The empty spring fields of Manitoba and Saskatchewan are proving to be less-than entertaining so this one’s coming to you from the road. We’re four days out of Peterborough, Ontario and just about to cross the Alberta border.
Traveling long distances by car is something that you acclimatize to quickly, we’ve found. Who sits where is already well-established. The Town & Country has a “two, two, two” seat arrangement. Sam and Lara, our drivers, take turns in the two front seats. Ciaran and Dian are settled nicely in the middle. They are the car’s providers of snacks and drinks, having a cardboard box full of each under their seats. We removed one of the seats in the rear to make room for all of our gear and Robbie is tucked very cozily in the (little) remaining space back there.
Perhaps not unexpectedly for people that know us, we set off incredibly behind schedule on the first day and underestimated the time it would take to cover the 700km from Peterborough to Sault Ste. Marie. As a result, we arrived there at around 1:30am and checked into the first 24hr motel we saw.
Day two saw us start to get into the swing of things with a slightly earlier departure time of 10am, still leaving time for everyone to shower and have a leisurely breakfast in the morning. Within half an hour the first shrieks of European excitement were erupting in the car. We’d driven past a moose. Half an hour later, we saw the first bear; a young black bear, loping along the tree line that disappeared almost as soon as we’d seen it. Adrenaline levels definitely spiked.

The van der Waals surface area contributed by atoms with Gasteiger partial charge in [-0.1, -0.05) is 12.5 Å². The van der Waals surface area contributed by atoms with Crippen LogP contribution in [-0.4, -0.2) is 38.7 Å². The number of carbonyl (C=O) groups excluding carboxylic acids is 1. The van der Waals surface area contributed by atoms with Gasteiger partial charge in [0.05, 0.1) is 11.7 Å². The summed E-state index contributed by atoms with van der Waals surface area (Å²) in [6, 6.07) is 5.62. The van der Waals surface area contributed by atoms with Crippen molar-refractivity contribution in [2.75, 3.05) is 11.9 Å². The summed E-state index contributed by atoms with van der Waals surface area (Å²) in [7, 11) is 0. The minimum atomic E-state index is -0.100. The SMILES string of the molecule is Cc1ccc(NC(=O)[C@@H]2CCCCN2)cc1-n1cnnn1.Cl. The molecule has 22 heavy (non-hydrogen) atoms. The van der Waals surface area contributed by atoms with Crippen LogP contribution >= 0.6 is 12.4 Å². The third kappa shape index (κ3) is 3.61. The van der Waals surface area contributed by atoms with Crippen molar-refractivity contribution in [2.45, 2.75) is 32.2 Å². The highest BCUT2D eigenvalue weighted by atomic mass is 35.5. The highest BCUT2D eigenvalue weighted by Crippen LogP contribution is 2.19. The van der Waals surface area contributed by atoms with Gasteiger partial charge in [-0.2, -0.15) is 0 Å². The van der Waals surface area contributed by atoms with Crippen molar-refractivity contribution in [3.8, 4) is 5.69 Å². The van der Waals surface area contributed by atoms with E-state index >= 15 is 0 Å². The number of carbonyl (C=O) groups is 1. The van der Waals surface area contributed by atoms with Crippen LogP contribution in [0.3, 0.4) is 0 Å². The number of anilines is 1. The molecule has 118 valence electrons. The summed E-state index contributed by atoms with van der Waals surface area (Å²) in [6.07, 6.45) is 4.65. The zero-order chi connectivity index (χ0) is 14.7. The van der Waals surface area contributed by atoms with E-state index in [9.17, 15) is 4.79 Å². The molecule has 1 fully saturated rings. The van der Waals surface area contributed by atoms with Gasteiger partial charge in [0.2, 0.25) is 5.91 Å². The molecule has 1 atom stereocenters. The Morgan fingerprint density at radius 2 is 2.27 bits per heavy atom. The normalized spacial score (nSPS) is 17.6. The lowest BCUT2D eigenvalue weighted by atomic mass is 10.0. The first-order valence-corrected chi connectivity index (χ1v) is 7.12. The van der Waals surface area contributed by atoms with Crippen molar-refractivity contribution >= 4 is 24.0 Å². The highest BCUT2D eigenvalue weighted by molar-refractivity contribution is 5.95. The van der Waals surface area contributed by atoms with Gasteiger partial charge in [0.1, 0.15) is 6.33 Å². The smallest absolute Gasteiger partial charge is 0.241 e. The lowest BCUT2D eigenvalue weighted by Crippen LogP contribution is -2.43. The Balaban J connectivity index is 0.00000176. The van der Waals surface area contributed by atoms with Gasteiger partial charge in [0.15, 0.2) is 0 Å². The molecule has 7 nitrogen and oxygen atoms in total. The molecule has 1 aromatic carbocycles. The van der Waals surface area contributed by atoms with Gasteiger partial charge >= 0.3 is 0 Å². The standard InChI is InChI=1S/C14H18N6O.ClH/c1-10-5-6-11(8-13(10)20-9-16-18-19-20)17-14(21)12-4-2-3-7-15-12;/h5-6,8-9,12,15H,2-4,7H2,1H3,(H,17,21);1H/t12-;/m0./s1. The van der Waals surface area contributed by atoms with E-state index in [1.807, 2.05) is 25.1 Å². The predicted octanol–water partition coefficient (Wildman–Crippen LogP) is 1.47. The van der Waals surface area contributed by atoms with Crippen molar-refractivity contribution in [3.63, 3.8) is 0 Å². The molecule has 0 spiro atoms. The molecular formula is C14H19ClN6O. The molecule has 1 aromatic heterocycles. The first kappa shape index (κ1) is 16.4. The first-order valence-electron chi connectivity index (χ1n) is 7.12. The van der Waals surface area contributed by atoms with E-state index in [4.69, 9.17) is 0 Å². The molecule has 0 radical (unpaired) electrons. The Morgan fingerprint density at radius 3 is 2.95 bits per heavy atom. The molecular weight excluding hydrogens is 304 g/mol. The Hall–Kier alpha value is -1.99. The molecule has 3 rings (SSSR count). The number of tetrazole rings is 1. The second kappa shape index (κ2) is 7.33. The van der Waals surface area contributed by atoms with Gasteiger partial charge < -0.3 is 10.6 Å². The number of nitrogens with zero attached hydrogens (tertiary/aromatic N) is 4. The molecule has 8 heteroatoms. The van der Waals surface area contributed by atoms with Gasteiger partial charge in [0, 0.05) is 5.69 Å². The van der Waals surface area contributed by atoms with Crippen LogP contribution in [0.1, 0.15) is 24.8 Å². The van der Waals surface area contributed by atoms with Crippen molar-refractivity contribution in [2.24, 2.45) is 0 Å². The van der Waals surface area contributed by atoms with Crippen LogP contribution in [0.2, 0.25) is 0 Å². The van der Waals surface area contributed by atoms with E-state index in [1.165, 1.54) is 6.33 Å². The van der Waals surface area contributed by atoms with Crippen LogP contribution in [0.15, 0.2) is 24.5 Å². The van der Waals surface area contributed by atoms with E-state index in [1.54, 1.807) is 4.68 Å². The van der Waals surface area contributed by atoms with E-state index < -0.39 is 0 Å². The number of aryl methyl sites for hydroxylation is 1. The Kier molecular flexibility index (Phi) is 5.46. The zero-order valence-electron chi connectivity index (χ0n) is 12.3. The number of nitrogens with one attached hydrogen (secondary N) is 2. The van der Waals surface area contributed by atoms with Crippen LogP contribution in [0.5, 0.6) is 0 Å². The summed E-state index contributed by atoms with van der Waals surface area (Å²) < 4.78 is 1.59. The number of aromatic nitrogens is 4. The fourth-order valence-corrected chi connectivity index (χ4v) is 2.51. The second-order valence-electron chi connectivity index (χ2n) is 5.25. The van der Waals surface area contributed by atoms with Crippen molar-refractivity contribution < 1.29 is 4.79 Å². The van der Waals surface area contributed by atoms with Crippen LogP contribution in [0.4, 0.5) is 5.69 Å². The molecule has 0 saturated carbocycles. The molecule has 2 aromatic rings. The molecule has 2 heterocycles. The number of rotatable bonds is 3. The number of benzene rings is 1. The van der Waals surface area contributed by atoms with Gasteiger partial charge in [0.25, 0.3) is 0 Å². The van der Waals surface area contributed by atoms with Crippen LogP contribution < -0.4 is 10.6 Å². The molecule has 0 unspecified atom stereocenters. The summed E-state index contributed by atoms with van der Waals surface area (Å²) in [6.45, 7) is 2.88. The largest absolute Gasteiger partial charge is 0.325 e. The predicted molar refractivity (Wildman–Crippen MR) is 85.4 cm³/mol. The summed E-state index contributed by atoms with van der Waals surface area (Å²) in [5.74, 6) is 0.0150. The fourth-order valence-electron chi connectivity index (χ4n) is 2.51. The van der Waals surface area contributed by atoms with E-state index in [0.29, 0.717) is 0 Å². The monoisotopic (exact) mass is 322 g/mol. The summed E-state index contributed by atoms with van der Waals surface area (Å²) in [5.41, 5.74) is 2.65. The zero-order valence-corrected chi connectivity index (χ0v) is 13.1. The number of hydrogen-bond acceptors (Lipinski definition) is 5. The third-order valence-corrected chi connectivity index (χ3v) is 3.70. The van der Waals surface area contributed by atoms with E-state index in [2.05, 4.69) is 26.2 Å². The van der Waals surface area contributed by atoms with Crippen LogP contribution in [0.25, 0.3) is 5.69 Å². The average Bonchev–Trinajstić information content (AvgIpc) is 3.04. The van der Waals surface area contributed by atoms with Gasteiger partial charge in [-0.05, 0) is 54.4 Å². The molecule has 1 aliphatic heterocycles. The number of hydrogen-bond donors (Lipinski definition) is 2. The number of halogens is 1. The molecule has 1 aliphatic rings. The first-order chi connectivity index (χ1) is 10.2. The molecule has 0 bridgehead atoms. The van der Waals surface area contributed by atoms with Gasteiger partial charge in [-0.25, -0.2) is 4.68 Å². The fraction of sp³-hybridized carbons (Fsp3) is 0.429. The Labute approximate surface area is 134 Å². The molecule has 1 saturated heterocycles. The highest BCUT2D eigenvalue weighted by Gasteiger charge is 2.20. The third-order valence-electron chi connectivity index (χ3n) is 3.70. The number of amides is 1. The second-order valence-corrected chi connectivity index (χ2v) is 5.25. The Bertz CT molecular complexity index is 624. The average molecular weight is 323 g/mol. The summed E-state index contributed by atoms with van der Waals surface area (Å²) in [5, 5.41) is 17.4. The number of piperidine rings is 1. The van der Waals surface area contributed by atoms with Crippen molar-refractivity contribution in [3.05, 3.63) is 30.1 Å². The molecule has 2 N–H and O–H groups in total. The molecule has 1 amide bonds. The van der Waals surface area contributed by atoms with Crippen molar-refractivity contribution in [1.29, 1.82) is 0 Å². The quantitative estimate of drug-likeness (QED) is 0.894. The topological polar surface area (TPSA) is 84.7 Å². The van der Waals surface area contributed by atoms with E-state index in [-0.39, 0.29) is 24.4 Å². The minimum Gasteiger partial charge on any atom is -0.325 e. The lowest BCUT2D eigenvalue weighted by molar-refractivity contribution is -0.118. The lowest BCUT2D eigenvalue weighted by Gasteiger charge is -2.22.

We don’t have an adequate way of describing our reaction to Sam having to brake to avoid a second black bear as it crossed the highway in front of us but we lost it. Completely. The fact that situations like that even exist is so foreign to us, the idea that we’d ever experience one ourselves – well, we’ve not got our heads around that yet. (more…)
Every Wednesday on Ditch Your Car we’ll be bringing you just another reason to spend more time on two wheels. Be it a photo, a statistic or an inspirational video, we want to keep reminding you about why riding is great!
Here’s proof that less cars really do make us happier — or at least get us more friends.
That’s because the more cars on a street the less likely you will be to converse with your neighbors.
Donald Appleyard drew that conculsion in his 1981 book, Livable Streets, which was based on studies he conducted in the late 1960s in San Francisco. Appleyard, a former University of California, Berkeley professor who passed away in 1982, found that people tended to connect more with their neighbors, socialize and feel a sense of ownership and pride about their neighborhoods on streets with lighter traffic.
A person on a light traffic street had an average of three friends, while a person on a heavy traffic street had an average of 0.9 friends. The Streetfilms video shows how heavy traffic streets seems to impede the flow of people from one side of the street to the other, limiting their access to friends and socializing opportunities.
“The fact that the amount of traffic on the street on which you live can impact the number of friends you have in the world is an enormous significance,” says Mark Gorton, executive director of Open Plans in the video.
Image: Payton Chung